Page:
It's a mad, mad, mad, mad world of hit men, hookers and assorted crazies that writer-director Joe Carnahan has compiled in the willfully incoherent action-comedy "Smokin' Aces." The filmmaker spins a violent, cartoonish tale about a Vegas illusionist moonlighting in organized crime, an aging Mafioso who wants him dead, the FBI agents investigating them and the swarm of hired killers and bounty hunters who descend like locusts on his Reno hideout in pursuit of $1 million.
Carnahan begins the film by dumping a truckload of exposition and clumsily handled back story on us, then spends the next 90 minutes or so assaulting us with over-the-top carnage and non-sequitur-driven gags. There are nuggets of humor and flashes of hilariously choreographed brutality among the splatter patterns, but his reluctance to develop any of the ideas beyond the vignette level makes for an unsatisfying whole.
FOR THE RECORD:
'Smokin' Aces': The review of the movie "Smokin' Aces" in Friday's Calendar section misstated one of the locations as Reno. It should have been Lake Tahoe, Nev. Also, the review misspelled the last name of actor Maury Sterling as Serling. —
Ryan Reynolds and Ray Liotta (the latter starred in Carnahan's breakout 2002 cop drama, "Narc") play FBI agents performing surveillance in a van outside the home of Primo Sparazza, the vengeful godfather. When a rumor spreads through the underworld that Sparazza has put a price tag on the head of Buddy "Aces" Israel — the headlining entertainer with crime boss aspirations who's about to sing like a canary and enter the witness relocation program — potential executioners besiege the Biggest Little City in the World to try to claim the prize.
Played by Jeremy Piven, Buddy is a card-flippin', coke-snortin', sleazeball head case holed up with a collection of high-end prostitutes in a hotel penthouse on the Nevada side of Lake Tahoe while his attorney negotiates a deal with the deputy director of the FBI (Andy Garcia, sporting an unconvincing Southern twang). For the assassins lining up outside, the penthouse setup is like shooting fish in a barrel.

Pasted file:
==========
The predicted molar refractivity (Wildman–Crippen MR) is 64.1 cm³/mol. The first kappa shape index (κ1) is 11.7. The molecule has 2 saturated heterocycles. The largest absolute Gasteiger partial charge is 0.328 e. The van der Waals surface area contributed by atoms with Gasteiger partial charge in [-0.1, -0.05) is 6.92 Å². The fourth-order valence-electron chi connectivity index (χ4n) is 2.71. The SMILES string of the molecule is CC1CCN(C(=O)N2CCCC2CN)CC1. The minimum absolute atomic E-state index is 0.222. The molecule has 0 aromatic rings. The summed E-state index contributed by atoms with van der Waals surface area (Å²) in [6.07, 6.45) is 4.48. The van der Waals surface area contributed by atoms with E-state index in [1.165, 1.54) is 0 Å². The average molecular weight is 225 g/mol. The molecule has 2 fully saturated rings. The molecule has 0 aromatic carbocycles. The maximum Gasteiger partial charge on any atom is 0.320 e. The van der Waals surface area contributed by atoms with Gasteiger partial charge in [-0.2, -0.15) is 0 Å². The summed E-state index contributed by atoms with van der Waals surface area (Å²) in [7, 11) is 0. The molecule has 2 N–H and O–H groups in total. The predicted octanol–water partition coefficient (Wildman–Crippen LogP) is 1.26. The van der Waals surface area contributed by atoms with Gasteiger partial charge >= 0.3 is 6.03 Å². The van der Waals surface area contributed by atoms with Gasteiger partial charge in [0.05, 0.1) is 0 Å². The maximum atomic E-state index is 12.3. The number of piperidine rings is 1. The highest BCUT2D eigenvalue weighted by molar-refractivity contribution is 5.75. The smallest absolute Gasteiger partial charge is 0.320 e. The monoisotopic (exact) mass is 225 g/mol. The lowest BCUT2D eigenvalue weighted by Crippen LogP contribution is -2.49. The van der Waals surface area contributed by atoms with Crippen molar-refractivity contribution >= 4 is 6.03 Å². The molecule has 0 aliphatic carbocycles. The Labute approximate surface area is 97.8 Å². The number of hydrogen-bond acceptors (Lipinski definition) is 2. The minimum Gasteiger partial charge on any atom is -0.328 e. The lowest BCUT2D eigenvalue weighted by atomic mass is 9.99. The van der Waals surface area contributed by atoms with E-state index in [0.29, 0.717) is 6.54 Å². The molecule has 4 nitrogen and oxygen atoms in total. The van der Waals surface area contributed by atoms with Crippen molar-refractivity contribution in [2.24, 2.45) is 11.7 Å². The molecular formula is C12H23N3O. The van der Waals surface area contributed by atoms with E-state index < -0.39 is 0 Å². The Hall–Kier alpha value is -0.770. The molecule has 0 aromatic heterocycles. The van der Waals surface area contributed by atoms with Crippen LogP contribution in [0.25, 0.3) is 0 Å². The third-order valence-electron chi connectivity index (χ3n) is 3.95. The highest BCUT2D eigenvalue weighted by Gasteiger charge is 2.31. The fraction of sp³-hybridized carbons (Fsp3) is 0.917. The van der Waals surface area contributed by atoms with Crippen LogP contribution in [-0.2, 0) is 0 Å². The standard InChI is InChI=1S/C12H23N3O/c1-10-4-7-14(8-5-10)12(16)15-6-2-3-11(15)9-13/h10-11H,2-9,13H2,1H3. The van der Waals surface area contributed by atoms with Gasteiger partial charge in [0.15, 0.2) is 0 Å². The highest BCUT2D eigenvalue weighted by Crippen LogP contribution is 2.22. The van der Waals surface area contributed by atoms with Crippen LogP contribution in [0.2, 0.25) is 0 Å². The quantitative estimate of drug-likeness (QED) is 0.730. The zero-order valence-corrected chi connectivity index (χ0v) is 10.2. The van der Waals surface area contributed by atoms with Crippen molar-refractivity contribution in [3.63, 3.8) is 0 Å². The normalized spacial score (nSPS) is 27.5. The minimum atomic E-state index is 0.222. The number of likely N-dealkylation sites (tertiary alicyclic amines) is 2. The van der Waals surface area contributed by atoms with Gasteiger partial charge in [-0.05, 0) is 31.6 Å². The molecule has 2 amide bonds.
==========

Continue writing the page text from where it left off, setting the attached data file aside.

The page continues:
Among the killers falling over one another in the hotel lobby and hallways are Georgia (Alicia Keys) and Sharice (Taraji P. Henson), a sexy but lethal pair straight out of a blaxploitation flick; the apparently inbred Tremor brothers (Chris Pine, Kevin Durand and Maury Serling), who'd be right at home in a Rob Zombie movie; the latex-masked, shape-shifting Lazlo Soot (Tommy Flanagan); and Pasquale Acosta (Nestor Carbonell), a sadist so depraved he chewed off his own fingertips to avoid being ID'd. Ben Affleck, Peter Berg and Martin Henderson also show up briefly as skip tracers hired by a scene-stealing Jason Bateman, the only character in the film whose screen time is regrettably short.
The degree of overkill these characters bring to the proceedings with their rocket-launchers, assault weapons and devices of torture is part of the blueprint. The unrelenting tenor, however, and blitzkrieg of a soundtrack are a cumulative drag.
Logic and plot are convoluted afterthoughts in the world of "Smokin' Aces," but Carnahan takes great pains to conclude things with a shaggy dog ending and a twist that will only be surprising if you nodded off or dropped your Red Vines early on. It's a grindhouse-inspired concoction that may not contain a shred of originality, but it is executed with unbridled bombast and glee.
If you poured "Oceans 11, 12, etc ... " and the "Kill Bill" movies into a blender, added some tomato juice and a shot of Tabasco — then threw it against a wall — it might look something like this.
"Smokin' Aces." MPAA rating: R, for strong bloody violence, pervasive language, some nudity and drug use. Running time: 1 hour, 47 minutes. In general release.Copyright © 2014, Los Angeles Times